N.J. Legislature bill would regulate foreclosure rescue fraud, offer relief to distressed homeowners
By Sarah Portlock

They call themselves "foreclosure rescue" companies, but in many cases they end up enriching themselves while destroying whatever credit-worthiness a distressed homeowner has.

A bill to regulate the industry overwhelmingly passed both the state Senate and Assembly last week and housing and foreclosure experts said it will at least bring some relief to the already daunting task of helping people stay in their homes.

"It’s some of the most egregious kind of predatory lending, the foreclosure rescues," said Peggy Jurow, who leads the Foreclosure Defense Initiative at Legal Services of New Jersey. She said it can take years to help victims sort through the complicated mass of subsequent lawsuits and paperwork, even if the consultant has been jailed.

"People want to believe that they can get help and they get this card in the mail and it says, ‘I can help you save your home,’" she added. "It’s literally a swindle. This regulates it and puts some bright lines into this practice, which is important."

There are currently more than 118,000 houses in some stage of foreclosure in New Jersey, and another 55,200 properties that are more than 90 days delinquent on the mortgage, according to LPS Applied Analytics, a real estate data firm.

In foreclosure rescue frauds, companies promise to help homeowners avoid foreclosure, keep their homes and repair their damaged credit by paying certain fees and transferring the property title to the consultant or a third party with the promise the homeowner will get their house back once the "rescue" is completed. The companies then take out additional mortgages on the property without the homeowners’ knowledge and, in some cases, by falsifying information on the loan application. The homeowners lose their fees, any equity they have built in the house and frequently lose all ownership of the house.

Last year, Attorney General Paula Dow obtained $17 million in legal settlements through rescue fraud prosecutions, including Hope Now Financial Services and Hope Now Modifications of Cherry Hill, New Hope Modification of Bellmawr, and New Day Financial Solutions of Somerset County, said spokesman Lee Moore. The office continues to investigate similar consumer complaints.

The U.S. Attorney’s Office in New Jersey has also prosecuted several foreclosure rescue fraud cases, and in May U.S. Attorney Paul Fishman announced the guilty plea of Ronald Harris, of Piscataway, who admitted to his role in a scheme that defrauded mortgage lenders of over $10 million, $1.15 million of which Harris personally received.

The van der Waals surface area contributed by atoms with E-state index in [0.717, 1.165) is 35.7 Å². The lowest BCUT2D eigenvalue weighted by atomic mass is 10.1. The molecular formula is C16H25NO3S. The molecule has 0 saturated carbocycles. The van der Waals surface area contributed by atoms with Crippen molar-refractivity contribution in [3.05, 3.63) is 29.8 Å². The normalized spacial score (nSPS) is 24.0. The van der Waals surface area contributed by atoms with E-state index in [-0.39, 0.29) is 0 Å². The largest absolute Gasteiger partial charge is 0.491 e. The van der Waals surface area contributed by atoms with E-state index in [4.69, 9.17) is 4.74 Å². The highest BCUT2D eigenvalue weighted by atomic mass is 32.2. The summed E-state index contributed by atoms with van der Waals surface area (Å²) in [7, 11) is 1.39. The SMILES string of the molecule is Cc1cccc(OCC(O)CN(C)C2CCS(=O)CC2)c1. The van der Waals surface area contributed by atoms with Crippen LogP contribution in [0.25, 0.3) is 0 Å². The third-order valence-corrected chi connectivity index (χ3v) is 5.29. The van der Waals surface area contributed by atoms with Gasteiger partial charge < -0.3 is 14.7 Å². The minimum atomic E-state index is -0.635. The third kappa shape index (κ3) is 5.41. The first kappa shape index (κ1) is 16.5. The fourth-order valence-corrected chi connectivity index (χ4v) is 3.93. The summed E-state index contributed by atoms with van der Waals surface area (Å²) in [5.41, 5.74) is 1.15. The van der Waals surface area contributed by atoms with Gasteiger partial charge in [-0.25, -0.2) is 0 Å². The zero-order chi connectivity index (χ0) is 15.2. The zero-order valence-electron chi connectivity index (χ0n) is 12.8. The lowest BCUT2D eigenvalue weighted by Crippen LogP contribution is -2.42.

Not all mortgage rescue companies are out to hurt homeowners, however, experts said.

The Foreclosure Rescue Fraud Prevention Act would regulate the industry and require foreclosure consultants to obtain a license and post bond with the Department of Banking and Insurance before conducting business in the state.

The consultants must also write a contract that outlines their services, fees and costs, and they are not allowed to collect any money before the terms of the contract are complete and they have secured relief for the client. The homeowner would also be paid at least 82 percent of the property’s fair market value when transferring the title. Civil penalties would be $10,000 for the first offense and $20,000 for the second and each subsequent offense.

Assemblyman Gary Schaer (D-Passaic) first introduced the bill four years ago after seeing the large number of foreclosed properties and for-sale signs on houses in his district.

What the bill guarantees is homeowners will now have "fair and complete information" about foreclosure rescue options, Schaer said.

"When people are at their most vulnerable, they expect that those people with whom they are speaking, who are making commitments and promises to them, are making those promises and commitments truthfully and rightfully," Schaer said.

"Government needs to provide a level playing field, and this bill hopefully achieves that," he added.

New Jersey Citizen Action worked with Schaer to make the bill’s wording stronger. Its executive director, Phyllis Salowe-Kaye, said the organization offers outreach to try to prevent people at risk of losing their home from accepting help from unreputable foreclosure rescue firms.

If the bill is signed, Salowe-Kaye said, "the people who are desperate to save their homes will have some protection."

Gov. Chris Christie has not taken a public position on the bill and has 45 days from June 29, when it passed, to review its contents before taking action, said spokesman Kevin Roberts.

Sarah Portlock: (973) 392-5994 or [email protected]